Blackmore Vale  -    16 November 2016

Charcoal's digestive benefits for pets and horses.

Jim Bettle lighting a charcoal kiln

Although known for supplying top quality, locally made barbecue charcoal, the Blackmore Vale Business Awards Green Award 2016 winner Dorset Charcoal Company has been supplying its fine granular charcoal to animal owners for a number of years.

Charcoals benefits to digestion have been known by countless generations and whereas charcoal tablets have been readily available to humans, the animal equivalent has not been so. Charcoal is a natural, safe, effective way to remove toxins from an animal's digestive system, helping to improve and maintain their condition from the smallest bird to the largest steed.

While it has no nutritional or medicinal properties itself, charcoal contributes to keeping an animal's digestive system healthy. As it is inert and indigestible, it acts to bind toxins to itself and pass them out of the system. Charcoal is especially useful for improving the condition of horses, as they are one of only a few animals that are unable to vomit, therefore meaning that once ingested, any potentially hazardous substance has to pass through the whole digestive system.

Charcoal absorbs any toxins present in the gut and then passes them through the animal naturally (without harm to the digestive system). An added bonus for all pet owners is less flatulence and better breath (of the pet!).

"All our charcoal is produced locally in Dorset and made purely from sustainably managed hardwood species such as ash and oak," said proprietor Jim Bettle, who is to be featured on BBC1's Countryfile again in a couple of weeks.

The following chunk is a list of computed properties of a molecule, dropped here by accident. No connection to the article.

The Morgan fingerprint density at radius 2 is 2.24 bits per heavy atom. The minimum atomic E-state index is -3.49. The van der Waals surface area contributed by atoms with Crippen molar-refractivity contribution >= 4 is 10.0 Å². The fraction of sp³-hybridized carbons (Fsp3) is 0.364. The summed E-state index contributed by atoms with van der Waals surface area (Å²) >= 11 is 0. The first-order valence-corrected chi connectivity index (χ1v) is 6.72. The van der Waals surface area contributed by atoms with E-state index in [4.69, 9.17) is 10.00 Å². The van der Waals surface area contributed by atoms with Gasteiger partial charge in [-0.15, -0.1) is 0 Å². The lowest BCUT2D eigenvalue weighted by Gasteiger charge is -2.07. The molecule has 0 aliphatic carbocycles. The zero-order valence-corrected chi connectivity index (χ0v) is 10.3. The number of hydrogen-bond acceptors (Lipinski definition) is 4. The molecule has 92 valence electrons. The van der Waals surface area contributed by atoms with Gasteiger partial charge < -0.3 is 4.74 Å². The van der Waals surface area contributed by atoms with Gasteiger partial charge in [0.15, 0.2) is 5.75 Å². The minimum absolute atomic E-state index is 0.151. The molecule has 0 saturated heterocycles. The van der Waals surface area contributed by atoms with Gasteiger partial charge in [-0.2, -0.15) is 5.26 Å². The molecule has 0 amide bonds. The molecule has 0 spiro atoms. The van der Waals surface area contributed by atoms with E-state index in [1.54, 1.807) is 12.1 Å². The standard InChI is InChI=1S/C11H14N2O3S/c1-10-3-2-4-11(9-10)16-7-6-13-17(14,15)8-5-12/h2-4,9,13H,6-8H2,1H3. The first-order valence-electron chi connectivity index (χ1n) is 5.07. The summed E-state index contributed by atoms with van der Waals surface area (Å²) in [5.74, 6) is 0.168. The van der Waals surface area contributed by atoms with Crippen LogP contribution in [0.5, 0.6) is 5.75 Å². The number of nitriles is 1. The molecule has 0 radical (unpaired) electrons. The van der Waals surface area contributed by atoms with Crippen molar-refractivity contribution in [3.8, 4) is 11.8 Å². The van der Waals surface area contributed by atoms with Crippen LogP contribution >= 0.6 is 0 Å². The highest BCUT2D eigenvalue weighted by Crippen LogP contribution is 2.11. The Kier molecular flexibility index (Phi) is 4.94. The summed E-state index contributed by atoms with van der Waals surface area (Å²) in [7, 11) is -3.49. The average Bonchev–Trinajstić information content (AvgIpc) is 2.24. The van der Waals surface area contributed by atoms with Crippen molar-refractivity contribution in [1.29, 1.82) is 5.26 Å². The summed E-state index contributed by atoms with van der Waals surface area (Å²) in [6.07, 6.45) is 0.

"It is processed by hand, thereby ensuring no impurities are included. Owners can be confident that the charcoal they administer to their animals is of the very highest quality and provenance".

Charcoal is also listed as a feed material by the Food Standard Agency. The Dorset Charcoal Company Granular Charcoal is available at a number of local animal feed and equine stockists including The Paddock Pantry, Sturminster Newton and Woodrow Feeds, Hazelbury Bryan to name two.

Written by: TracyR

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Blackmore Vale    -    July 2002

Charcoal Maker Cleans Up

There are many by products from Jim Bettle's Dorset Charcoal Company. He makes charcoal for art shops and he supplied charcoal to the Evercreech company Rose of Jericho, which was used in the mortar made for the restoration of Windsor Castle.

One of his most recent contracts however, is to supply charcoal to the Poole-based natural cosmetics company, Lush, who use it in one of their new soap ranges which are sold around the world.

" Apparently it's very good for exfoliation", explains Jim, who has used the soap and assures me that It does get rid of the charcoal after a busy day's firing.

The distinctive brown bags with their black Dorset Charcoal Company logo are also becoming a familiar sight around the county now, stacked outside garages, ironmongers ,and garden centres – indeed anywhere we once saw cheap, foreign imports. Jim has just been awarded the contract to supply Scatts Countrystores which is a very substantial order for a company with its head office currently set up in a small clearing in a wood above Turnworth.